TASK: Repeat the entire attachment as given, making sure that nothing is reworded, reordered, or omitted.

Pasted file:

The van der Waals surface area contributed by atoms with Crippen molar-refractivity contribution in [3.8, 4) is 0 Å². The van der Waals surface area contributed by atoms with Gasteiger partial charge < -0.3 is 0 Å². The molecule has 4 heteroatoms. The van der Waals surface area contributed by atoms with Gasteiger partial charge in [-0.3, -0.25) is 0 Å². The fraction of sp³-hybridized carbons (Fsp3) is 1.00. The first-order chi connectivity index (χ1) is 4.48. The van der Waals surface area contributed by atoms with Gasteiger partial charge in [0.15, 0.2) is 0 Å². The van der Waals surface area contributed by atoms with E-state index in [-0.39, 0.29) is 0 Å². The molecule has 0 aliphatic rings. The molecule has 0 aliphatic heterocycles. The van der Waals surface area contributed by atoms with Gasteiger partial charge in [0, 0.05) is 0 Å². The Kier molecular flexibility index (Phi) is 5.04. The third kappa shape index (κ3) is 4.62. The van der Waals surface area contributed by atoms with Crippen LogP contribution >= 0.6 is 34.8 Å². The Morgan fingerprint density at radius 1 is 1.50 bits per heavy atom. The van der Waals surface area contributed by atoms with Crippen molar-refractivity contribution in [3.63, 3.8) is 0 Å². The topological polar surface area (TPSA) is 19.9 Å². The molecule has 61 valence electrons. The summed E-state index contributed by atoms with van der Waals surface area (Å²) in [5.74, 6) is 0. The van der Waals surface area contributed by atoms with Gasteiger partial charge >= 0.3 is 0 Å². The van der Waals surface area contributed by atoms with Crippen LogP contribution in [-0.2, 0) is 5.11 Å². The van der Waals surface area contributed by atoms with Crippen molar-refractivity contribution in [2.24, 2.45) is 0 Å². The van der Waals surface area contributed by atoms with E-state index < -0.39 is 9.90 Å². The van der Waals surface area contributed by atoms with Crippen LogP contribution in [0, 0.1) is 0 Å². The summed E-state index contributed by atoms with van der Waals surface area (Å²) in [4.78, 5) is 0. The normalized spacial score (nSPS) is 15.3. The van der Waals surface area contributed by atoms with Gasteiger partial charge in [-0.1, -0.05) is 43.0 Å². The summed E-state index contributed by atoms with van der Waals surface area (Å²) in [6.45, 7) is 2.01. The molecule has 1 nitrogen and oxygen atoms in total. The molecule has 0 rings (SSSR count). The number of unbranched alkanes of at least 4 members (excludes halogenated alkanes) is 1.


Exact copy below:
The van der Waals surface area contributed by atoms with Crippen molar-refractivity contribution in [3.8, 4) is 0 Å². The van der Waals surface area contributed by atoms with Gasteiger partial charge < -0.3 is 0 Å². The molecule has 4 heteroatoms. The van der Waals surface area contributed by atoms with Gasteiger partial charge in [-0.3, -0.25) is 0 Å². The fraction of sp³-hybridized carbons (Fsp3) is 1.00. The first-order chi connectivity index (χ1) is 4.48. The van der Waals surface area contributed by atoms with Gasteiger partial charge in [0.15, 0.2) is 0 Å². The van der Waals surface area contributed by atoms with E-state index in [-0.39, 0.29) is 0 Å². The molecule has 0 aliphatic rings. The molecule has 0 aliphatic heterocycles. The van der Waals surface area contributed by atoms with Gasteiger partial charge in [0, 0.05) is 0 Å². The Kier molecular flexibility index (Phi) is 5.04. The third kappa shape index (κ3) is 4.62. The van der Waals surface area contributed by atoms with Crippen LogP contribution >= 0.6 is 34.8 Å². The Morgan fingerprint density at radius 1 is 1.50 bits per heavy atom. The van der Waals surface area contributed by atoms with Crippen molar-refractivity contribution in [3.63, 3.8) is 0 Å². The topological polar surface area (TPSA) is 19.9 Å². The molecule has 61 valence electrons. The summed E-state index contributed by atoms with van der Waals surface area (Å²) in [5.74, 6) is 0. The van der Waals surface area contributed by atoms with Gasteiger partial charge >= 0.3 is 0 Å². The van der Waals surface area contributed by atoms with Crippen LogP contribution in [-0.2, 0) is 5.11 Å². The van der Waals surface area contributed by atoms with Crippen molar-refractivity contribution in [2.24, 2.45) is 0 Å². The van der Waals surface area contributed by atoms with E-state index < -0.39 is 9.90 Å². The van der Waals surface area contributed by atoms with Crippen LogP contribution in [0, 0.1) is 0 Å². The summed E-state index contributed by atoms with van der Waals surface area (Å²) in [4.78, 5) is 0. The normalized spacial score (nSPS) is 15.3. The van der Waals surface area contributed by atoms with Gasteiger partial charge in [-0.1, -0.05) is 43.0 Å². The summed E-state index contributed by atoms with van der Waals surface area (Å²) in [6.45, 7) is 2.01. The molecule has 1 nitrogen and oxygen atoms in total. The molecule has 0 rings (SSSR count). The number of unbranched alkanes of at least 4 members (excludes halogenated alkanes) is 1.